Did I mention this was funny? Because it was, in a surprising way. When Forrest got a scholarship to play football at the University of Alabama, he kept running past the goal because someone told him to run when handed the ball. Another moment was when Forrest told JFK he had to pee after drinking 15 bottles of Dr. Pepper. I wish I was drinking one while re-watching this. But this doesn’t forget the heart that doesn’t feel like it’s emotionally hollow as some will think. Honestly, I almost teared up near the end of the movie, and that’s really because of the emotions Hanks was giving.
And the soundtrack hooks you when you realize that they fit the respective periods fittingly. When Forrest is serving his time in Vietnam, it doesn’t come as a surprise when “Fortunate Son” or “For What It’s Worth” plays, as they are the prime song choices played during the war. One of my all-time favorite songs, “Free Bird” by Lynyrd Skynyrd, was placed when Jenny was a junkie and was about to commit suicide. And I’m not a huge fan of The Doors, but “Break On Through (To the Other Side)” playing for a brief moment is well placed. Seriously, talk about a blast from the past soundtrack. Alan Silvestri’s score is wonderful, especially during the opening credits.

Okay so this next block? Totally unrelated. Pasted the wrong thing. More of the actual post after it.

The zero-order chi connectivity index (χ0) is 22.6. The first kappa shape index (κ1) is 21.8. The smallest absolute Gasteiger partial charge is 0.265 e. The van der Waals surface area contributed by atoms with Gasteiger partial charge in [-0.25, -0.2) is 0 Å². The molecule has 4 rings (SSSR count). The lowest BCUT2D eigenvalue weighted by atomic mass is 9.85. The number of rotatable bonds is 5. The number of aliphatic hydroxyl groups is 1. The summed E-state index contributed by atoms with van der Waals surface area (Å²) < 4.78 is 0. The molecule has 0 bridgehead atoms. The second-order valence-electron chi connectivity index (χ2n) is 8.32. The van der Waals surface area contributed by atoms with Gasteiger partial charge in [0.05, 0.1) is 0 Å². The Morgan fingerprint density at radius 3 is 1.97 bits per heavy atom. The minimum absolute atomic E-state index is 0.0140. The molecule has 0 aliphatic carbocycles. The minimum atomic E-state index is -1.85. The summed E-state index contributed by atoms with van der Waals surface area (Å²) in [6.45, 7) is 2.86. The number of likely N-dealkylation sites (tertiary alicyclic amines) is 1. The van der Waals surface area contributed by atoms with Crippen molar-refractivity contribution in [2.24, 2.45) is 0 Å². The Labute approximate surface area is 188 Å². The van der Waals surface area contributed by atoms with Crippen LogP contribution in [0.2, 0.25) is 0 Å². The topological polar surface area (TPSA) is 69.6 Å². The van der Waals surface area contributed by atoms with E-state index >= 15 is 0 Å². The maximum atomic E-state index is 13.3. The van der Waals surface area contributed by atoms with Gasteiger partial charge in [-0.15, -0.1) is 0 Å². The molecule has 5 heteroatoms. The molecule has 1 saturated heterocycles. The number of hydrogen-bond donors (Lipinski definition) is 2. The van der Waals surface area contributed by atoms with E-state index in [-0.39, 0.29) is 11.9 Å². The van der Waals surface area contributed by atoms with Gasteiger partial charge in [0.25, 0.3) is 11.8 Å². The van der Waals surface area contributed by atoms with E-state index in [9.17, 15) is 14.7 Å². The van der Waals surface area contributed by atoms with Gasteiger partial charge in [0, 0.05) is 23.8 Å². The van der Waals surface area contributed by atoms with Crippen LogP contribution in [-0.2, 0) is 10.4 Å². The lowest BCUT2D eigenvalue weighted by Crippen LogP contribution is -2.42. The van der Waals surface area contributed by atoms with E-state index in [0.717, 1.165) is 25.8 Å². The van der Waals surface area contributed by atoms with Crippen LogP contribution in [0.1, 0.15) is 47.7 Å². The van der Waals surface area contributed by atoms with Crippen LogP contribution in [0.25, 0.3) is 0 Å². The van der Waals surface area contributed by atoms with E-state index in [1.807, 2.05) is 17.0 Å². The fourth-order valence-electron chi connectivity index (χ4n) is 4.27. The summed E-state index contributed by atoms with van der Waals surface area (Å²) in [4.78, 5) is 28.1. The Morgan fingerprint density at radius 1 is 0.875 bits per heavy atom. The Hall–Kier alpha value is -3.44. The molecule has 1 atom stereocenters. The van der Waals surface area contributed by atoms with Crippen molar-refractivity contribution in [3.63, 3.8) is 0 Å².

A significant question that’s discussed in this makes you ponder after it’s over: What is our destiny in life? Someone like Forrest can make a difference in the world with his high optimism, despite the certain characteristics he was born with. Throughout his life, he joins the army after graduating from college when someone handled him a pamphlet, ran across the country for three years for no particular reason (three years, two months, fourteen days, and sixteen hours), speaking at the “March on the Pentagon” peace rally, or starting his own shrimp company. We are seeing all of this through the perspective of a simple man, just wishing for something like that to happen to any of us, maybe not fight in the war. Life takes us in many directions, and it’s basically up to us to figure it out for ourselves when we are given the chance. Meeting someone willing to inspire people’s lives is always great to see those who spend life the best way they can and those with not the smartest of mind that make a tremendous impact on the world. Still, I don’t know what I’m destined for, which makes me worried about myself.